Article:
I feel a little badly that I was so hard on Emmie in that last post. I mean, it’s all truth, and I think things that are hard need to be said as much as things that are lovely, but since I haven’t said much about Emmie in quite a while, it’s not fair to leave that post to stand alone.
The other night (the night I started this post, ha!), Emmie was so sweet that I could hardly believe she was the same child as on Mother’s Day. She wanted nothing but hugs and snuggles, spontaneously declared her love for both me and Peter multiple times and generally reminded why she is so very lovable. We had wonderful conversation about her day at school, she made witty and insightful comments about things and was generally delightful. Even in bed, when she was delaying the inevitable by chewing on her foot (?!?), she told me “I’m so hungry, that’s why I’m eating this toe.” Naturally.
We had instituted a sticker chart to try to promote some longer-term good behavior, with a visit to the fire engine at the Children’s Museum as the final reward. I had hoped she would be able to complete the chart within a week, but it ended up taking a month (we could have been much more generous with the stickers at times, but it ended up working out and we were finally able to go today).
Before I get to the museum, I have to sing Emmie’s praises. She has been working *so* hard and there has been such an improvement in her behavior. Is she still 2-going-on-3? Yes. But the vast majority of the time, she is sweet, she is thoughtful and she is trying hard. She even tells me at night after bedtime, “I didn’t lollygag tonight!” (she gets an extra story if she doesn’t lollygag). This has literally cut 20 minutes at least off of bedtime (thank GOODNESS!). I need to write a separate post on just how wonderful she is, but this should give you an inkling.
She finally got her reward and we went to the museum today and I’m pretty sure it was right up there in Emmie’s list of “Best Days Ever.”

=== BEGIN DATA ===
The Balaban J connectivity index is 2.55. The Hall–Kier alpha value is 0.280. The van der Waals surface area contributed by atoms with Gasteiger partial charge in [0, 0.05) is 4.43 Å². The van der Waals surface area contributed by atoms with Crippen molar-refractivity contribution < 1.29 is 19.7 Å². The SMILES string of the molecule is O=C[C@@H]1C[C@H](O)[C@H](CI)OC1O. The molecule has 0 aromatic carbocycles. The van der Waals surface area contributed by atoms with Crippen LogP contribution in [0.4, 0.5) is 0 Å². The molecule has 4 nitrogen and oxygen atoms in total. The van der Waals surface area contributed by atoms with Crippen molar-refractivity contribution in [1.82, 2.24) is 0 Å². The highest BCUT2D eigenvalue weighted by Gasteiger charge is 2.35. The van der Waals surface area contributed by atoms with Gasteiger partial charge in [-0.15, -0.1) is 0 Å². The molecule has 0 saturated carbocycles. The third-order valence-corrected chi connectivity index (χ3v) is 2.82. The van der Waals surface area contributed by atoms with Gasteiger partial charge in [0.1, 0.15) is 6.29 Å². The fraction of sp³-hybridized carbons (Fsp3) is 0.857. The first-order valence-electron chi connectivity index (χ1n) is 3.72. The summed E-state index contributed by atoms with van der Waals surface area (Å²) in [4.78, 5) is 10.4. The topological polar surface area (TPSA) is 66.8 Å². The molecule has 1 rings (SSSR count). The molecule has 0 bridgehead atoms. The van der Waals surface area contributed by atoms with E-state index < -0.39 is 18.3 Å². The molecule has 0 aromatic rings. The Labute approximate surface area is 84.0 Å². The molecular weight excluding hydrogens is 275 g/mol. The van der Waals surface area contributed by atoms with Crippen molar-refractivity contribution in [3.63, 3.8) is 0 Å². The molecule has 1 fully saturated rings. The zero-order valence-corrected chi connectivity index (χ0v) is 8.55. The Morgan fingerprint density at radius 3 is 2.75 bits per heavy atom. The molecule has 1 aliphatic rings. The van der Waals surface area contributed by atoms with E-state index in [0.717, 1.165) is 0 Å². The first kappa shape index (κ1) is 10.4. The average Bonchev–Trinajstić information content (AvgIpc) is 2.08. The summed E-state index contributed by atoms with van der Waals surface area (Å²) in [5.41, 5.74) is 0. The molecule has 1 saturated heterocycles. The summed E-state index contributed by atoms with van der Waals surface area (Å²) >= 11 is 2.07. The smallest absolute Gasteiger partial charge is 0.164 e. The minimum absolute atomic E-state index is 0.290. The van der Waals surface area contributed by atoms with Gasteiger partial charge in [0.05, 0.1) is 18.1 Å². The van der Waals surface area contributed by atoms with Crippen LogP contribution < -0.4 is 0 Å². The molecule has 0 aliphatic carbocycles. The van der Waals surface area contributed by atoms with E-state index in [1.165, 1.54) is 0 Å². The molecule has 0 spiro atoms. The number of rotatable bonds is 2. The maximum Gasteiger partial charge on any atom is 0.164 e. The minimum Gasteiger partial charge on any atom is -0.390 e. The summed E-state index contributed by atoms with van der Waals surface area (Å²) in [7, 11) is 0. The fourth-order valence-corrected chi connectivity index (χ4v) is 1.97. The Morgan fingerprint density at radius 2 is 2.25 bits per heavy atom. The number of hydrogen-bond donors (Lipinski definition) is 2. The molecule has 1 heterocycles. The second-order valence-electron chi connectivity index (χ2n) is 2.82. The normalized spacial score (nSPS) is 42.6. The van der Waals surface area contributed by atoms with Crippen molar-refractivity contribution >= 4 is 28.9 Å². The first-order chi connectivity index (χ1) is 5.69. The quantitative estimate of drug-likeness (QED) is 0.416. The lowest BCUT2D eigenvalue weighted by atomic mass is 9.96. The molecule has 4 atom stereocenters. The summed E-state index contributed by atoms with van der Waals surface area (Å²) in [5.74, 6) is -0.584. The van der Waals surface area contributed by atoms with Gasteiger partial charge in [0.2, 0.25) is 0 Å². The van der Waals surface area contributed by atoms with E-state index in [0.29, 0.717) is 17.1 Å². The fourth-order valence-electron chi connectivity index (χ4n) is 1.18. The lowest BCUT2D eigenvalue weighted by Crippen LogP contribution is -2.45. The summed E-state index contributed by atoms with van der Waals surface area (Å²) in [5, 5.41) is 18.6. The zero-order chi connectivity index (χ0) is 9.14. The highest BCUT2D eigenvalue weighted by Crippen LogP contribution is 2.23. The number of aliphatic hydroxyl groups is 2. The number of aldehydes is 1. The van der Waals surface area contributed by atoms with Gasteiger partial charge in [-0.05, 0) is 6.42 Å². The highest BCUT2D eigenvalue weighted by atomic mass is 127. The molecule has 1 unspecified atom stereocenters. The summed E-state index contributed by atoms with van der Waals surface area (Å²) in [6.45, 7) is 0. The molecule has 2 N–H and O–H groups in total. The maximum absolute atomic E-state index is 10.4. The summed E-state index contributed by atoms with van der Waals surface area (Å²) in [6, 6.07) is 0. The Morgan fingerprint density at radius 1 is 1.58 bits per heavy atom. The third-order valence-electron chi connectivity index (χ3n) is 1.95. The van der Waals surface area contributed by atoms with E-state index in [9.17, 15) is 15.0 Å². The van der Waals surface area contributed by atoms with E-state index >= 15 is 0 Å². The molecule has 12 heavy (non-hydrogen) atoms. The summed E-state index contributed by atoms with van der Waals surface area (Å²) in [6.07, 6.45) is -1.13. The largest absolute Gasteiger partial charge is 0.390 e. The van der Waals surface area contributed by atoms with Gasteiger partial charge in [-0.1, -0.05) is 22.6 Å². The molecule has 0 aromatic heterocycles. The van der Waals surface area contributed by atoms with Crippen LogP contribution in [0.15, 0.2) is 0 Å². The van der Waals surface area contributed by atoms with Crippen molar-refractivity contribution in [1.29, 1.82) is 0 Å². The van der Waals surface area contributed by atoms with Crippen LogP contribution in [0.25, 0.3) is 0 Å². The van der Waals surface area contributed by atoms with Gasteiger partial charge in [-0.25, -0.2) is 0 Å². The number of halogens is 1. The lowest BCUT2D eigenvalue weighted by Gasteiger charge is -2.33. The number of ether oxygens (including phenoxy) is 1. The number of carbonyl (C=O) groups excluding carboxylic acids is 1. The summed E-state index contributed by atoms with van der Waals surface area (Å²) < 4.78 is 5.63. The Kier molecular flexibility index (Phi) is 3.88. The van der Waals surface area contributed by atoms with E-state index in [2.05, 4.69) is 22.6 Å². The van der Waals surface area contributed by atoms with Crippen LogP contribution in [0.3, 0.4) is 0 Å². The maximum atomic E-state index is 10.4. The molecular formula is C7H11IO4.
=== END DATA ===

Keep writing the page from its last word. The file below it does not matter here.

She has been quite insistent on being a firefighter when she grows up for at least the past two months, to the point that if I suggest that she will be a high schooler someday, she will say, “No mommy! I’m gonna be a firefighter!” Peter managed to talk her into adding “doctor” to that list, since she honestly spends most of her day pretending to be a doctor. We saw some actual firefighters the other day, hanging out by their fire engine, and as we passed them, she told them in her sweet little voice, “When I get bigger, I’m gonna be a firefighter!” They said, “That’s great! You come see us when you’re ready.” I was so, so proud of her for being so brave in talking to them!
Needless to say, the sight of a real-life fire engine inside the children’s museum just about felled her her.
Soon enough, she had figured out where the “fire station” was and quickly started her favorite pretend play schema. First she would be “sleeping,” then an alarm would sound, so she would have to jump out of bed and race to the fire. (Not pictured is her adorably sliding down the pole, because I definitely had to help with that).
Then she would put out the fire with the hose. She was so excited to see that the fire truck had real hoses!
She ventured up into the actual truck once (there were a lot of pretty rough boys around there with fairly lax parental supervision), and she loved pushing the buttons and even driving the truck herself!
The museum had an exhibit Emmie loved even more than the fire truck, amazingly. It was all about physics and Newtonian forces, presented through orange balls traveling through tracks the kids could change and manipulate. Emmie was in *heaven*.
For the first time, I was struck with a feeling of peculiar protectiveness that I had heard described before by parents of girls. I realized I would cheerfully throttle anyone who dared to suggest to Emmie anything that might detract from her joy in engineering, math, or science. How could anyone dare to suggest that she might not be just as good or smart or skilled at these things as a boy? I certainly had my fair share of these kinds of comments and I sometimes wonder where I might have ended up had the world been a little different (OK, let’s be honest. I still would probably have ended up doing something with language, but I really did love biology and chemistry, once upon a time). I can only hope that the world has changed even more since then, and I know I will have to do my best to give her the confidence to shake those things off when they do, sadly, inevitably come.
Nothing else we did today brought this kind of smile or those shrieks of joy. Not the awesome ballet class, not the pretend house or baby dolls or pretend garden or even the firetruck. She positively delighted in watching where the balls went, figuring out how to make them go other places, and adjusting the track so that the balls would go in the right spot.
I’m not trying to suggest that she might be a genius or anything, but I think this picture speaks for itself. Just look at the resemblance!
Emmie was very happy that we decided to get a membership to the museum because she did not want to leave! I’m so eager to explore these new horizons with her too.